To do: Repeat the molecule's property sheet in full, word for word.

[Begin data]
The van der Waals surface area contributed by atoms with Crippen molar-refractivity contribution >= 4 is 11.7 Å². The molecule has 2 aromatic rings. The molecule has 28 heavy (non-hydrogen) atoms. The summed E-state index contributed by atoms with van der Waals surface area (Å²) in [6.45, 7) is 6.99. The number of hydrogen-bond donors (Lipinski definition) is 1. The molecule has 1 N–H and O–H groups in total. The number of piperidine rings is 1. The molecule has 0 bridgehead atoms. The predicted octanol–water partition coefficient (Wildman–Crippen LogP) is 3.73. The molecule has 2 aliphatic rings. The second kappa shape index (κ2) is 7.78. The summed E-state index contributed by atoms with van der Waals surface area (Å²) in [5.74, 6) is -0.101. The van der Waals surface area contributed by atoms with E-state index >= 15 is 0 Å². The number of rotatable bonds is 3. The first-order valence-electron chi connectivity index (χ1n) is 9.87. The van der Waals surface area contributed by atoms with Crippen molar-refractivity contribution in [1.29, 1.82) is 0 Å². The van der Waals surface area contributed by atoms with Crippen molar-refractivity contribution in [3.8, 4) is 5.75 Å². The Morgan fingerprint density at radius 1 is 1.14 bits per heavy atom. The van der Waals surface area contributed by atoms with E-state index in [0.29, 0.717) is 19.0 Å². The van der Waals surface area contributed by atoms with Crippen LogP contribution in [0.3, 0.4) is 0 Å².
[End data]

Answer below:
The van der Waals surface area contributed by atoms with Crippen molar-refractivity contribution >= 4 is 11.7 Å². The molecule has 2 aromatic rings. The molecule has 28 heavy (non-hydrogen) atoms. The summed E-state index contributed by atoms with van der Waals surface area (Å²) in [6.45, 7) is 6.99. The number of hydrogen-bond donors (Lipinski definition) is 1. The molecule has 1 N–H and O–H groups in total. The number of piperidine rings is 1. The molecule has 0 bridgehead atoms. The predicted octanol–water partition coefficient (Wildman–Crippen LogP) is 3.73. The molecule has 2 aliphatic rings. The second kappa shape index (κ2) is 7.78. The summed E-state index contributed by atoms with van der Waals surface area (Å²) in [5.74, 6) is -0.101. The van der Waals surface area contributed by atoms with E-state index >= 15 is 0 Å². The number of rotatable bonds is 3. The first-order valence-electron chi connectivity index (χ1n) is 9.87. The van der Waals surface area contributed by atoms with Crippen molar-refractivity contribution in [1.29, 1.82) is 0 Å². The van der Waals surface area contributed by atoms with Crippen molar-refractivity contribution in [3.8, 4) is 5.75 Å². The Morgan fingerprint density at radius 1 is 1.14 bits per heavy atom. The van der Waals surface area contributed by atoms with E-state index in [0.29, 0.717) is 19.0 Å². The van der Waals surface area contributed by atoms with Crippen LogP contribution in [0.3, 0.4) is 0 Å².